Merce Cunningham, one of the most influential dancers and choreographers of the 20th century, died last night at age 90, the New York Times reports. Hailed as the creator of new classicism, he remained productive to the end; this year saw the premiere of his final work, “Nearly Ninety,” and even on his deathbed he told friends he was still choreographing in his mind.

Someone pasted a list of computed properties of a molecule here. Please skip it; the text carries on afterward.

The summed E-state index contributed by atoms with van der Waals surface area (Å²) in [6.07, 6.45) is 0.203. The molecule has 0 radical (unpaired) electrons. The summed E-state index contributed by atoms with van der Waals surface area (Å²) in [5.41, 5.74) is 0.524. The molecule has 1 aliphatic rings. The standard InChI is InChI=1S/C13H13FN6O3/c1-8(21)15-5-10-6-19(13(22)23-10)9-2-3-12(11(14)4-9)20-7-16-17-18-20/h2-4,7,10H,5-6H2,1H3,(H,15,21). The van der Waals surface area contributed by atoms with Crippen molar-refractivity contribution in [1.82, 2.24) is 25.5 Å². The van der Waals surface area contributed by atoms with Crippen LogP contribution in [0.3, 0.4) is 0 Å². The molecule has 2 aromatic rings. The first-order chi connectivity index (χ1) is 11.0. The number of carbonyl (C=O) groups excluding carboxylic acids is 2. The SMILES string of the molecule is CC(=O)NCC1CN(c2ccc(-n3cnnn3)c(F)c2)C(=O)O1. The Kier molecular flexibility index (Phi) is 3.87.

He also continued to draw critical acclaim, and was routinely called the world’s greatest choreographer. His work forms a link from the inventions of the "mid-Century Moderns," notably Martha Graham, to Twyla Tharp and her rebellious peers, Bloomberg reports. He was also once a uniquely talented dancer; one ballet teacher said Cunningham, Fred Astaire, and Margot Fonteyn were the three best he ever saw.